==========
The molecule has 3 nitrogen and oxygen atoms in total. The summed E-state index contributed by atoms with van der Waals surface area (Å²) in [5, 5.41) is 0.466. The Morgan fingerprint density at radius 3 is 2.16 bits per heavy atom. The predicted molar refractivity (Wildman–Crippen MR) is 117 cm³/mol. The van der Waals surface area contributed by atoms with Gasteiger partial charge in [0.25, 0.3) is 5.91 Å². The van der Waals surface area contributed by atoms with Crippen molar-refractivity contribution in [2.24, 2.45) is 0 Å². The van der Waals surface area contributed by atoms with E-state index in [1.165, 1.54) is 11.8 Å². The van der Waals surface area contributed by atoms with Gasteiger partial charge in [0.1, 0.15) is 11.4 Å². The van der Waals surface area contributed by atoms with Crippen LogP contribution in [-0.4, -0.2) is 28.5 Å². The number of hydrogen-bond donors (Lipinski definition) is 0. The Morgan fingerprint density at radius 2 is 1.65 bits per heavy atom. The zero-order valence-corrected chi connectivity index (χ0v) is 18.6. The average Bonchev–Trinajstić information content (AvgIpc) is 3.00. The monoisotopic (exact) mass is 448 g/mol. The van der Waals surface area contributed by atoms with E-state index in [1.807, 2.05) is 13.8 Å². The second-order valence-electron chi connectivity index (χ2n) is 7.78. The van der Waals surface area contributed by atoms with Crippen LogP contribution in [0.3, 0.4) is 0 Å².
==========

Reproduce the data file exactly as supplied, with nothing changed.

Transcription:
The molecule has 3 nitrogen and oxygen atoms in total. The summed E-state index contributed by atoms with van der Waals surface area (Å²) in [5, 5.41) is 0.466. The Morgan fingerprint density at radius 3 is 2.16 bits per heavy atom. The predicted molar refractivity (Wildman–Crippen MR) is 117 cm³/mol. The van der Waals surface area contributed by atoms with Gasteiger partial charge in [0.25, 0.3) is 5.91 Å². The van der Waals surface area contributed by atoms with Crippen molar-refractivity contribution in [2.24, 2.45) is 0 Å². The van der Waals surface area contributed by atoms with E-state index in [1.165, 1.54) is 11.8 Å². The van der Waals surface area contributed by atoms with Gasteiger partial charge in [0.1, 0.15) is 11.4 Å². The van der Waals surface area contributed by atoms with Crippen LogP contribution in [-0.4, -0.2) is 28.5 Å². The number of hydrogen-bond donors (Lipinski definition) is 0. The Morgan fingerprint density at radius 2 is 1.65 bits per heavy atom. The zero-order valence-corrected chi connectivity index (χ0v) is 18.6. The average Bonchev–Trinajstić information content (AvgIpc) is 3.00. The monoisotopic (exact) mass is 448 g/mol. The van der Waals surface area contributed by atoms with E-state index in [1.807, 2.05) is 13.8 Å². The second-order valence-electron chi connectivity index (χ2n) is 7.78. The van der Waals surface area contributed by atoms with Crippen LogP contribution in [0.3, 0.4) is 0 Å².